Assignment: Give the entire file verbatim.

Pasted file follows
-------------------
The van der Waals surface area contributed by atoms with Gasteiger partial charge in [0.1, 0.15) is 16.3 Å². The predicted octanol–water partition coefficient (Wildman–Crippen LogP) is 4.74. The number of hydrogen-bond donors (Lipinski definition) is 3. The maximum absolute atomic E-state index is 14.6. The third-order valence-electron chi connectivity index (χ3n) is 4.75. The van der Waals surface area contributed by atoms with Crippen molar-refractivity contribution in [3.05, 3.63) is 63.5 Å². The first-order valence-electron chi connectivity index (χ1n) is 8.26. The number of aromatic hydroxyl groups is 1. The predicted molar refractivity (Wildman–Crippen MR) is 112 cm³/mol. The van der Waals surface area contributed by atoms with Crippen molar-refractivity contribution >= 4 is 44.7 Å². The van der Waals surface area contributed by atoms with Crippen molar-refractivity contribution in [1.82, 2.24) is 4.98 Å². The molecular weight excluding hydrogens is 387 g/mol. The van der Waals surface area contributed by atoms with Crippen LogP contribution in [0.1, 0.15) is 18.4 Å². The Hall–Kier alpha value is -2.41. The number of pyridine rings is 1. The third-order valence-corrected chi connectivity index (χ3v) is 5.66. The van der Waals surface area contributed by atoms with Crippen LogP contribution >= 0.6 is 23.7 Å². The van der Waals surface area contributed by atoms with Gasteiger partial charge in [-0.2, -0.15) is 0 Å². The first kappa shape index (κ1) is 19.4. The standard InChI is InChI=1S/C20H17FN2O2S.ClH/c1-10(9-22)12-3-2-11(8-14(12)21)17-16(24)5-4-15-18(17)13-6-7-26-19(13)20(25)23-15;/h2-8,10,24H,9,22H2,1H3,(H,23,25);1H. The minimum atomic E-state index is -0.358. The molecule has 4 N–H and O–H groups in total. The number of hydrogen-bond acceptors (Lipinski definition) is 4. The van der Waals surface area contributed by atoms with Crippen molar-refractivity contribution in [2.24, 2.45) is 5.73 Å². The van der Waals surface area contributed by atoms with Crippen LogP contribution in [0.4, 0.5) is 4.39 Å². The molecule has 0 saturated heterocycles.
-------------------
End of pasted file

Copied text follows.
The van der Waals surface area contributed by atoms with Gasteiger partial charge in [0.1, 0.15) is 16.3 Å². The predicted octanol–water partition coefficient (Wildman–Crippen LogP) is 4.74. The number of hydrogen-bond donors (Lipinski definition) is 3. The maximum absolute atomic E-state index is 14.6. The third-order valence-electron chi connectivity index (χ3n) is 4.75. The van der Waals surface area contributed by atoms with Crippen molar-refractivity contribution in [3.05, 3.63) is 63.5 Å². The first-order valence-electron chi connectivity index (χ1n) is 8.26. The number of aromatic hydroxyl groups is 1. The predicted molar refractivity (Wildman–Crippen MR) is 112 cm³/mol. The van der Waals surface area contributed by atoms with Crippen molar-refractivity contribution >= 4 is 44.7 Å². The van der Waals surface area contributed by atoms with Crippen molar-refractivity contribution in [1.82, 2.24) is 4.98 Å². The molecular weight excluding hydrogens is 387 g/mol. The van der Waals surface area contributed by atoms with Crippen LogP contribution in [0.1, 0.15) is 18.4 Å². The Hall–Kier alpha value is -2.41. The number of pyridine rings is 1. The third-order valence-corrected chi connectivity index (χ3v) is 5.66. The van der Waals surface area contributed by atoms with Crippen LogP contribution >= 0.6 is 23.7 Å². The van der Waals surface area contributed by atoms with Gasteiger partial charge in [-0.2, -0.15) is 0 Å². The first kappa shape index (κ1) is 19.4. The standard InChI is InChI=1S/C20H17FN2O2S.ClH/c1-10(9-22)12-3-2-11(8-14(12)21)17-16(24)5-4-15-18(17)13-6-7-26-19(13)20(25)23-15;/h2-8,10,24H,9,22H2,1H3,(H,23,25);1H. The minimum atomic E-state index is -0.358. The molecule has 4 N–H and O–H groups in total. The number of hydrogen-bond acceptors (Lipinski definition) is 4. The van der Waals surface area contributed by atoms with Crippen molar-refractivity contribution in [2.24, 2.45) is 5.73 Å². The van der Waals surface area contributed by atoms with Crippen LogP contribution in [0.4, 0.5) is 4.39 Å². The molecule has 0 saturated heterocycles.